The user interface input devices 718 are not limited to any particular device, and can typically include, for example, a keyboard, pointing device, mouse, scanner, interactive displays, etc. Similarly, various user interface output devices can be employed in a system of the invention, and can include, for example, one or more of a printer, display (e.g., visual, non-visual) system/subsystem, controller, projection device, audio output, and the like.
Storage subsystem 706 maintains the basic required programming, including computer readable media having instructions (e.g., operating instructions, etc.), and data constructs. The program modules discussed herein are typically stored in storage subsystem 706. Storage subsystem 706 typically comprises memory subsystem 708 and file storage subsystem 714. Memory subsystem 708 typically includes a number of memories (e.g., RAM 710, ROM 712, etc.) including computer readable memory for storage of fixed instructions, instructions and data during program execution, basic input/output system, etc. File storage subsystem 714 provides persistent (non-volatile) storage for program and data files, and can include one or more removable or fixed drives or media, hard disk, floppy disk, CD-ROM, DVD, optical drives, and the like. One or more of the storage systems, drives, etc may be located at a remote location, such coupled via a server on a network or via the Internet's World Wide Web. In this context, the term "bus subsystem" is used generically so as to include any mechanism for letting the various components and subsystems communicate with each other as intended and can include a variety of suitable components/systems that would be known or recognized as suitable for use therein. It will be recognized that various components of the system can be, but need not necessarily be at the same physical location, but could be connected via various local-area or wide-area network media, transmission systems, etc.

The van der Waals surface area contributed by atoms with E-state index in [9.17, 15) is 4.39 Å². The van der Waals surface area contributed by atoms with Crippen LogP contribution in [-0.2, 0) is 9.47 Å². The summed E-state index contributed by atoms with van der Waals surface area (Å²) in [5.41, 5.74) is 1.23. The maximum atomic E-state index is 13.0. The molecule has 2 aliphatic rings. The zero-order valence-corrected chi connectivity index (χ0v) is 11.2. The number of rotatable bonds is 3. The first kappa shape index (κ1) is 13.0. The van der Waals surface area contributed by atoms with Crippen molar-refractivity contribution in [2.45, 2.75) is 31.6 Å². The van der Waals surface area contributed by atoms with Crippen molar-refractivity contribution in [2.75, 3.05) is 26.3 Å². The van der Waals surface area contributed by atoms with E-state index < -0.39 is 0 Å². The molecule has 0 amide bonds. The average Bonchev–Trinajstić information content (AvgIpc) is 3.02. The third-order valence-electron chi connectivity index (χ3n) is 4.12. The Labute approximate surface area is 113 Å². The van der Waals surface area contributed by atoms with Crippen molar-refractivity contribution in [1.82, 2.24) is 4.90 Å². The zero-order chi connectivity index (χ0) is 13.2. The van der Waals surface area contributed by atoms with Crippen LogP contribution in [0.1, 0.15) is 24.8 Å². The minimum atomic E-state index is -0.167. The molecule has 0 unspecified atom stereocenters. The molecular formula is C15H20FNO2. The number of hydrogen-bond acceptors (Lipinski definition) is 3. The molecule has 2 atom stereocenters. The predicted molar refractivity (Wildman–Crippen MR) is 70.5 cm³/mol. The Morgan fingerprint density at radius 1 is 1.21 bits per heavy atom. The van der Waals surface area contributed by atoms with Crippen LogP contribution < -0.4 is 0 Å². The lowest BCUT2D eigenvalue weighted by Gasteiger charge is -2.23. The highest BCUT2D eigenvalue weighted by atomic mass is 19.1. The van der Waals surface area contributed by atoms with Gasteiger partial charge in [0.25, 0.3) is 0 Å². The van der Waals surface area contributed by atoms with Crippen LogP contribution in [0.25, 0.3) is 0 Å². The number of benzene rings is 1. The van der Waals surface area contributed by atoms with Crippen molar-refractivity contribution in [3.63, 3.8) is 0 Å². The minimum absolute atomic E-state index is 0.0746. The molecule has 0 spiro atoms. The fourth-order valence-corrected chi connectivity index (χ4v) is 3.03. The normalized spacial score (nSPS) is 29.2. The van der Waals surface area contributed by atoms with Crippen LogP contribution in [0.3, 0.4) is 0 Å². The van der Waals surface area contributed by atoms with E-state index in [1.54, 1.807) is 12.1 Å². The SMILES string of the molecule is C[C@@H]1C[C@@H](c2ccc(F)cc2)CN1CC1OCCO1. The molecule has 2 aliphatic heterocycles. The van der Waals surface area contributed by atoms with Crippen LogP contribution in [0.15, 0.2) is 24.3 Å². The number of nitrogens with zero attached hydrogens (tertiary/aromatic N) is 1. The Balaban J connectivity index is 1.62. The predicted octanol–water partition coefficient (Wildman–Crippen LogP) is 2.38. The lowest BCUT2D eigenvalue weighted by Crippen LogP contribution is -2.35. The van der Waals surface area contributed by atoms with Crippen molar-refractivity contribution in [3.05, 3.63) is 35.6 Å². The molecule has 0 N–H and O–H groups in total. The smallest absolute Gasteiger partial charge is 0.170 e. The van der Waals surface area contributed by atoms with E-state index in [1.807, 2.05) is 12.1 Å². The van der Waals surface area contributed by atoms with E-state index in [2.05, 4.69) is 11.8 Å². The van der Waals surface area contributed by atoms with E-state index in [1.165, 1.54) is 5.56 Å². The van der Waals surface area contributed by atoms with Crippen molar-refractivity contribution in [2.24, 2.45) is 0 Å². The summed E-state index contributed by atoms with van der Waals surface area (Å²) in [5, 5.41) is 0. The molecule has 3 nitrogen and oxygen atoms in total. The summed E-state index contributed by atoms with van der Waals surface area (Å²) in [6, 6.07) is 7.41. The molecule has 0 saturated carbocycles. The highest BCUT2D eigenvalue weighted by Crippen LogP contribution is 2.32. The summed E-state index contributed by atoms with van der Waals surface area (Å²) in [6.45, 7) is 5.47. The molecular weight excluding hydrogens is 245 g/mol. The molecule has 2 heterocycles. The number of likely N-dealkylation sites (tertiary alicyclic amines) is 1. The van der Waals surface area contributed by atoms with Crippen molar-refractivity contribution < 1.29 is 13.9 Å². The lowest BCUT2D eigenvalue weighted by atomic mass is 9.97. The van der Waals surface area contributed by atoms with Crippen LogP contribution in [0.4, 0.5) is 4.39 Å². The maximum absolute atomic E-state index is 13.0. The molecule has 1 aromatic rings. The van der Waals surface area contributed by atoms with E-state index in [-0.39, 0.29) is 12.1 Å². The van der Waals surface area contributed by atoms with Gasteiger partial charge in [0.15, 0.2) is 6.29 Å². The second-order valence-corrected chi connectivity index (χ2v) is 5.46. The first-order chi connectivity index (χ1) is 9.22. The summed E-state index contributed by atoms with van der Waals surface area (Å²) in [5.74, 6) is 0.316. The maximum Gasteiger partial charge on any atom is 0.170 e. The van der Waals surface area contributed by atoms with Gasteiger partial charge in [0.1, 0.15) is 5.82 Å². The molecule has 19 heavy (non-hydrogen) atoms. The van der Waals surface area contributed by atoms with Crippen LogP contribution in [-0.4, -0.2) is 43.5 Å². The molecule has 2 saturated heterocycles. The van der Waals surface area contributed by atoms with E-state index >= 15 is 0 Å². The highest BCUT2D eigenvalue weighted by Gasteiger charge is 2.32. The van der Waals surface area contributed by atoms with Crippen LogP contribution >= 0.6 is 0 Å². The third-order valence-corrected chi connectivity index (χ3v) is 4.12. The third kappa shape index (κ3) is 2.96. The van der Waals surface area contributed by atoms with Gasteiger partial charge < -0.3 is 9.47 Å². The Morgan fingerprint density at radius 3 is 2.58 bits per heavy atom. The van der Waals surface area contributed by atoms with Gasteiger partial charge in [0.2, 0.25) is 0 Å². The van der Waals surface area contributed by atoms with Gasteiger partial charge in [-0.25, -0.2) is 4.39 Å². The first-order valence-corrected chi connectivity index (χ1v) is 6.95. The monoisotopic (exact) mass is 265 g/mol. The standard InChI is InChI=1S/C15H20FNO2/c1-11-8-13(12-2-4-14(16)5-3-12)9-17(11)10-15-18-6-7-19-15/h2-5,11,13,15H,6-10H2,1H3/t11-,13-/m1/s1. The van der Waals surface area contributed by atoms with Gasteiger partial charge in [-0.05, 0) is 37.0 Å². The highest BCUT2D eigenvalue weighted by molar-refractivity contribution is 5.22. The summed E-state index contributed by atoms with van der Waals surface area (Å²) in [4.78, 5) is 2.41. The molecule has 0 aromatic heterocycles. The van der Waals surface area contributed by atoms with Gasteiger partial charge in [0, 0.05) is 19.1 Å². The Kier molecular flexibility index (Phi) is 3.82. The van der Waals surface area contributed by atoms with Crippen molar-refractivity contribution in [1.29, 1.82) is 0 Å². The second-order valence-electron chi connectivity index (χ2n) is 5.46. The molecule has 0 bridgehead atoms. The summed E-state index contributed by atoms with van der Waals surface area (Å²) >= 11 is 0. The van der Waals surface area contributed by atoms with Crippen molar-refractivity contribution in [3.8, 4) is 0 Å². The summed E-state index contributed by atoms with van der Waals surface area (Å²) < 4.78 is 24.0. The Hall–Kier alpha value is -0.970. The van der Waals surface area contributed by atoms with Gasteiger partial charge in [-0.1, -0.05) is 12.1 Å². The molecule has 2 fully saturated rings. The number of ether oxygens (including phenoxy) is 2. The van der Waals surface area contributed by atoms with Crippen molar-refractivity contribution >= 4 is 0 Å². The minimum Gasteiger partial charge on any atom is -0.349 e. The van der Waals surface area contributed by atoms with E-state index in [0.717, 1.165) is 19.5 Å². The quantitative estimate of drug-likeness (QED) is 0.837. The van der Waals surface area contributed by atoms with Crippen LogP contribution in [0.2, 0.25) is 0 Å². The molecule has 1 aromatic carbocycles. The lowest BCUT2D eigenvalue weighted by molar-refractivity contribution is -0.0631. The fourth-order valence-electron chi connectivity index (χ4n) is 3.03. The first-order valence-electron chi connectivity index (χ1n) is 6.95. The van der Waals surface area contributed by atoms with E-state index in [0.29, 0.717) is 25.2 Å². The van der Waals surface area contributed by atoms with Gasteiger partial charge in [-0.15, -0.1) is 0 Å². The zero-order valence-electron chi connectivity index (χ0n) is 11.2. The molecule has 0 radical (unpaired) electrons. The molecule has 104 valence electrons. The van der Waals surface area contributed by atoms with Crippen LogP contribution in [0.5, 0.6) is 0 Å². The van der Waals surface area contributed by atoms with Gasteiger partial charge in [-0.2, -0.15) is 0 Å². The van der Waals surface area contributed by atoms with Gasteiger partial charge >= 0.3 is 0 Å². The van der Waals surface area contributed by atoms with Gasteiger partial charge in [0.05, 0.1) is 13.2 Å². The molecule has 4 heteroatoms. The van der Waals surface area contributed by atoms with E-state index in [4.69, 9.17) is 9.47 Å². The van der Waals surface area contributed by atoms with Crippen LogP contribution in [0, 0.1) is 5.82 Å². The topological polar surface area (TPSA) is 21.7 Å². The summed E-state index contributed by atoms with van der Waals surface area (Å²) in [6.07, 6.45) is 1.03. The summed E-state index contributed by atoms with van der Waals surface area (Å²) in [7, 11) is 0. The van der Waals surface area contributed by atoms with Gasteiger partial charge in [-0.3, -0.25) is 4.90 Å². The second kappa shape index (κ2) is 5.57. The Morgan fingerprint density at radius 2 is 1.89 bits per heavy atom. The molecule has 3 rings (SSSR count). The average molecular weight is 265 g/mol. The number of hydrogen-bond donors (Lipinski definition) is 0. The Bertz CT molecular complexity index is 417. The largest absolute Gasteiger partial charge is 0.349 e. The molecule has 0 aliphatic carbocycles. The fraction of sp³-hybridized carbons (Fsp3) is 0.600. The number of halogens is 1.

Scanner 720 includes any means for obtaining an image of a patient's teeth (e.g., from casts 721), some of which have been described herein above, which can be obtained either from the patient or from treating professional, such as an orthodontist, and includes means of providing the image data/information to data processing system 700 for further processing. In some embodiments, scanner 720 may be located at a location remote with respect to other components of the system and can communicate image data and/or information to data processing system 700, for example, via a network interface 724. Fabrication system 722 fabricates dental appliances 723 based on a treatment plan, including data set information received from data processing system 700. Fabrication machine 722 can, for example, be located at a remote location and receive data set information from data processing system 700 via network interface 724.
It is understood that the examples and embodiments described herein are for illustrative purposes and that various modifications or changes in light thereof will be suggested to persons skilled in the art and are to be included within the spirit and purview of this application and the scope of the appended claims. Numerous different combinations are possible, and such combinations are considered to be part of the present invention.
Patent applications by Eric Kuo, Foster City, CA US
Patent applications by Ian Kitching, Saratoga, CA US
Patent applications by Lou Shuman, Chevy Chase, MD US
Patent applications in class Method of positioning or aligning teeth
Patent applications in all subclasses Method of positioning or aligning teeth